A hill that doesn't say
anything if one doesn't know what is the great meaning of these green
meadows. Three little roads leading to them Buses and cars finding their
place at the edge of the road, and tourists in short trousers spreading
on the green hills - no stone monuments, nothing to touch. All monuments
once were from wood and nothings remains only earth work.
This is the holiest place of
Ireland. Here the druids had their headquarter, the high kings their
seat and the life of the island was hold in this place. Myth and magic
was spreading from this place and the people of Ireland knew their
One of the biggest monuments in
Ireland an the middle of hills at the shore of the Boyne-river. This
large structure has more than 5.000 years and is older then Stonehenge
and the pyramids in Egypt. It shows that our ancestors were already
great architects with a big knowledge about astronomy and statics. And
they already knew how to give their people a place where they belonged.
In the complex there is also
included Knowth und Dowth, also passage tombs of the stone age.
On the hill of Slane, half a
kilometre out of the homonymous village, the legend says that Saint
Patrick has lit the Easter fire here in 433.
Later here was built a small
abbey from which there are only some remains. Not far from here and
visible from the hill there is the Slane Castle, owned by des Lord
Brù na Bòinne they are nearly unknown and much less overcrowded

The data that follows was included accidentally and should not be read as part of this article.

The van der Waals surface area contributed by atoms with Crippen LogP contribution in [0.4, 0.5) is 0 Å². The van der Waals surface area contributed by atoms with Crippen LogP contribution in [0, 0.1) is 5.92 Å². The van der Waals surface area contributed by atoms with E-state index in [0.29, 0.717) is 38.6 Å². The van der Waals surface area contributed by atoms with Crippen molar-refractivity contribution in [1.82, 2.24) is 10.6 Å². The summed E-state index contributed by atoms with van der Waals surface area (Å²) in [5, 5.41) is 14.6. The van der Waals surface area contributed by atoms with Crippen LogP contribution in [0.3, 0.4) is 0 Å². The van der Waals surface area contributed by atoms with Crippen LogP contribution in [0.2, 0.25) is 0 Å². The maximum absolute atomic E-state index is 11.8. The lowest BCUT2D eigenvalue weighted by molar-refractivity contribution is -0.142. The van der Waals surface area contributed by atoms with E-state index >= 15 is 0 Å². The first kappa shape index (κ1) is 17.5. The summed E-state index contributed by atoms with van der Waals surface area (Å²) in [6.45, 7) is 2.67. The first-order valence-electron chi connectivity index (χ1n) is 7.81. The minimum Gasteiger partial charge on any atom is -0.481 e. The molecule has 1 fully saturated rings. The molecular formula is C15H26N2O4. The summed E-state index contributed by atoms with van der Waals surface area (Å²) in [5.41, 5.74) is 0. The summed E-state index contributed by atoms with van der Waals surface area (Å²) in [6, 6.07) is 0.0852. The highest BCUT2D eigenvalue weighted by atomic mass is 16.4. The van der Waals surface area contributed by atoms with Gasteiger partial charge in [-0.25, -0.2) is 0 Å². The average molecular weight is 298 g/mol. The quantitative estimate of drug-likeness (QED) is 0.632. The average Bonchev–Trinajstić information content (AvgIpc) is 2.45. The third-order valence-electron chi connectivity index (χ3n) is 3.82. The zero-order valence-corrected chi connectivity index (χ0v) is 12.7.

than Newgrange but not less interesting. Over 5.000 years old
one has all the time to explore the site in an proper way
without guides to hurry after. The view from these hills are
great, especially in the early mornings when the fogs are still
lying over the land and the sun is bathing them in a pink light.
are the highest point in County Meath and the eye catches 14
counties - that's what they say.
The hill of Skryne
is situated in the homonymous village between Dunshaughlin and
Navan near to the N3. The hill is a little bit higher than the
hill of Tara and one can see it already from far away. Once in
this church they preserved the screen of Saint Columcille From
above the bell-tower there is a large view into the
On the hill of Ward there was
once a fort in the iron age and it was seat of the high kings. It was
also the place where to celebrate the feast of 'Samhain', an Celtic
celebration on 1st November which was celebrated publicly till 1168.
Nearby there is Rathcairn, a Celtic community where one can have lessons
in Irish, dancing, music and crafts.